Guy Maddin’s My Winnipeg is exactly the style of film I wouldn’t reach for if not for the ease of the Filmstruck streaming service. Easier to admire to adore, more challenging in terms of presentation than ideas, Maddin’s film (which he called a “docu-fantasia”) is an eccentric and outlandish portrait of Winnipeg — the director’s hometown. Yet, once the viewer is able to parse the film’s thematic perspective, it becomes obvious that Maddin has actually used opacity and outlandishness to obscure a universal sensation: the primal need of a person to move on from their hometown (and upbringing), and the mishmash of nostalgia and complacency which prevents them from doing so.
My Winnipeg is comprised of a number of mythic vignettes presented as historical account (although veracity is not really the point here); there is an experiment in which actors recreate Maddin’s childhood, as well as a series of recurring images of Maddin (portrayed by Darcy Fehr) on a sleepy train out of the city. All the images rush together, punctuated by title cards that echo the real Maddin’s jarring, stream-of-consciousness narration. Describing the rivers that meet in Winnipeg, Maddin merely repeats the words “fork” and “lap,” as a map of the city is transposed over the V-shape of a woman’s thighs. The word “Winnipeg” is repeated so many times in his voiceover that it begins to sound funny and lose meaning — which is likely intentional.
The vignettes vary in subject matter and accuracy, and help Maddin explain the sleepiness and dreariness he finds in present-day Winnipeg. One shows the city’s historic hockey rink being demolished after the Jets moved to Arizona, while another describes the ubiquitous department store that was leveled in favor of a generic new development that no one wanted. Change, of course, is an unavoidable fact of urban development. Less universal are the featured stories which skew apocryphal, such as a séance that devolves into an eerie ballet, or a fire at a racetrack which forced horses to flee into a frozen river — where they remained all winter, as Winnipeg residents picnicked around their lifeless heads.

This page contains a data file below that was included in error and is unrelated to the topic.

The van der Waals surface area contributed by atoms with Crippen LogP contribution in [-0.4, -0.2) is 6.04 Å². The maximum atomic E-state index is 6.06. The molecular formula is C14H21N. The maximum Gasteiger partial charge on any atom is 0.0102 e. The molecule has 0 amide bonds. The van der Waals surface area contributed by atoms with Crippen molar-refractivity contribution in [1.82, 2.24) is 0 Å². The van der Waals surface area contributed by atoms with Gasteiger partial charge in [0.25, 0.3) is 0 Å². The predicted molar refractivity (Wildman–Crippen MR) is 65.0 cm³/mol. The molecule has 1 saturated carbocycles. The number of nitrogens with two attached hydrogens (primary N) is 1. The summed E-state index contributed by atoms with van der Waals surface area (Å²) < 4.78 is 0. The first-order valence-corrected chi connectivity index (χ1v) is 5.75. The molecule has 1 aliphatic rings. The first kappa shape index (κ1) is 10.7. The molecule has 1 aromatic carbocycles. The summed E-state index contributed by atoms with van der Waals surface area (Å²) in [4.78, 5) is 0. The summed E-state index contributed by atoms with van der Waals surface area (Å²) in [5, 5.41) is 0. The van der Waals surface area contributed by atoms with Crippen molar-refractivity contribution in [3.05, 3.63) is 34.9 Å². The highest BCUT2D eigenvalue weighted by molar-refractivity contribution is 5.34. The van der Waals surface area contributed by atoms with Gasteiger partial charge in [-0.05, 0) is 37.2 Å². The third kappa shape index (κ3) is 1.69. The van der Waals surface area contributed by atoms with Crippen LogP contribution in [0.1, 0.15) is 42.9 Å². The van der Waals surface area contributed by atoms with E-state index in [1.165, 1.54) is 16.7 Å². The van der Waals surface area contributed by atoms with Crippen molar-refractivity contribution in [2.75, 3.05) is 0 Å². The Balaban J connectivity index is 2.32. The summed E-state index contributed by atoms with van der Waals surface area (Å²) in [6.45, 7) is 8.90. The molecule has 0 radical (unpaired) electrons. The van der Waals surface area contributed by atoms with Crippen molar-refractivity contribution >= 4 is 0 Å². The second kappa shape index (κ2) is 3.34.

Maddin’s upbringing figures heavily in the film, which comes as no surprise. Played by Ann Savage, the director’s mother is framed as a domineering figure, albeit one that provided his family with a solid foundation. The director turns poetic describing his childhood home above a beauty parlor (a “gynocracy”) run by his mother and aunt. These parts of the film are most evocative of the cocktail of pride and shame that flows throughout the rest of My Winnipeg. Maddin describes a city full of sleepwalking people, overcome by high snow drifts and bland urban development, yet the director picks at something unique about his city as well. He tells us of a rumor which states there are hidden rivers beneath the forks, a source of power that imbues his city with mystery and — in one anecdote about an underground bathhouse which may be tapped into the hidden rivers — sensuality.
Roger Ebert bestowed My Winnipeg with a breathless, glowing review, and listed it among his best films of the year when it came out. I can see why. Maddin’s is a vision sui generis, but it taps into a suspicion we all might harbor: that our origins are both tragically unremarkable and inherently mythic. Even the smallest towns have their landmarks, destined to be replaced by high rises and retail developments. Maddin, with pinpoint precision, targets the clashing emotions on either side of a razor’s edge, between needing to escape and desperately wanting to protect what’s yours.
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